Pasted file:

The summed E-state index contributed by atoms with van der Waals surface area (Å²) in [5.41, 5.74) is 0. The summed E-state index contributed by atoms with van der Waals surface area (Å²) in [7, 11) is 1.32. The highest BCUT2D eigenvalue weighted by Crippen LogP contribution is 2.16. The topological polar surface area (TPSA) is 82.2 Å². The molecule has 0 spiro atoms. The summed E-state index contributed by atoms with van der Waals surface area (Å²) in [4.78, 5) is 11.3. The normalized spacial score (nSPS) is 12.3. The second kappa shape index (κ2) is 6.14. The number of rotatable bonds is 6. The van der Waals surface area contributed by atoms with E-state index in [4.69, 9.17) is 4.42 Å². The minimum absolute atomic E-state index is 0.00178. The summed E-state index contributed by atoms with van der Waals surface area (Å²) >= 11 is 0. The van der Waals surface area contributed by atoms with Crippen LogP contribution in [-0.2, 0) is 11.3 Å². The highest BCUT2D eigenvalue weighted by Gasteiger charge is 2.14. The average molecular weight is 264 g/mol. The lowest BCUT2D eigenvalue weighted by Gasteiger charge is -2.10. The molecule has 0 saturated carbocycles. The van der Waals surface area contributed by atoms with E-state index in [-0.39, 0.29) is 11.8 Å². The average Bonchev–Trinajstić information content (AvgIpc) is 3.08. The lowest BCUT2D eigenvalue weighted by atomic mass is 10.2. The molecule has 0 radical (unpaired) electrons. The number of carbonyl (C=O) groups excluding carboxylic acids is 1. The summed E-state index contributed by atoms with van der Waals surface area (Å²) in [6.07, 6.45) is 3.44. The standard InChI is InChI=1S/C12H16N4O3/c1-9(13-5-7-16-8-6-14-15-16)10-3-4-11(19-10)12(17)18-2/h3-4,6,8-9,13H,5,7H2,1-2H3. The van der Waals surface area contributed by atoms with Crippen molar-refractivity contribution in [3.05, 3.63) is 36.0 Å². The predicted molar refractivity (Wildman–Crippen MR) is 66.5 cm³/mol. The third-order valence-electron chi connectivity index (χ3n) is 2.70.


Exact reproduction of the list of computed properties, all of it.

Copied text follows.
The summed E-state index contributed by atoms with van der Waals surface area (Å²) in [5.41, 5.74) is 0. The summed E-state index contributed by atoms with van der Waals surface area (Å²) in [7, 11) is 1.32. The highest BCUT2D eigenvalue weighted by Crippen LogP contribution is 2.16. The topological polar surface area (TPSA) is 82.2 Å². The molecule has 0 spiro atoms. The summed E-state index contributed by atoms with van der Waals surface area (Å²) in [4.78, 5) is 11.3. The normalized spacial score (nSPS) is 12.3. The second kappa shape index (κ2) is 6.14. The number of rotatable bonds is 6. The van der Waals surface area contributed by atoms with E-state index in [4.69, 9.17) is 4.42 Å². The minimum absolute atomic E-state index is 0.00178. The summed E-state index contributed by atoms with van der Waals surface area (Å²) >= 11 is 0. The van der Waals surface area contributed by atoms with Crippen LogP contribution in [-0.2, 0) is 11.3 Å². The highest BCUT2D eigenvalue weighted by Gasteiger charge is 2.14. The average molecular weight is 264 g/mol. The lowest BCUT2D eigenvalue weighted by Gasteiger charge is -2.10. The molecule has 0 saturated carbocycles. The van der Waals surface area contributed by atoms with E-state index in [-0.39, 0.29) is 11.8 Å². The average Bonchev–Trinajstić information content (AvgIpc) is 3.08. The lowest BCUT2D eigenvalue weighted by atomic mass is 10.2. The molecule has 0 radical (unpaired) electrons. The number of carbonyl (C=O) groups excluding carboxylic acids is 1. The summed E-state index contributed by atoms with van der Waals surface area (Å²) in [6.07, 6.45) is 3.44. The standard InChI is InChI=1S/C12H16N4O3/c1-9(13-5-7-16-8-6-14-15-16)10-3-4-11(19-10)12(17)18-2/h3-4,6,8-9,13H,5,7H2,1-2H3. The van der Waals surface area contributed by atoms with Crippen molar-refractivity contribution in [3.05, 3.63) is 36.0 Å². The predicted molar refractivity (Wildman–Crippen MR) is 66.5 cm³/mol. The third-order valence-electron chi connectivity index (χ3n) is 2.70.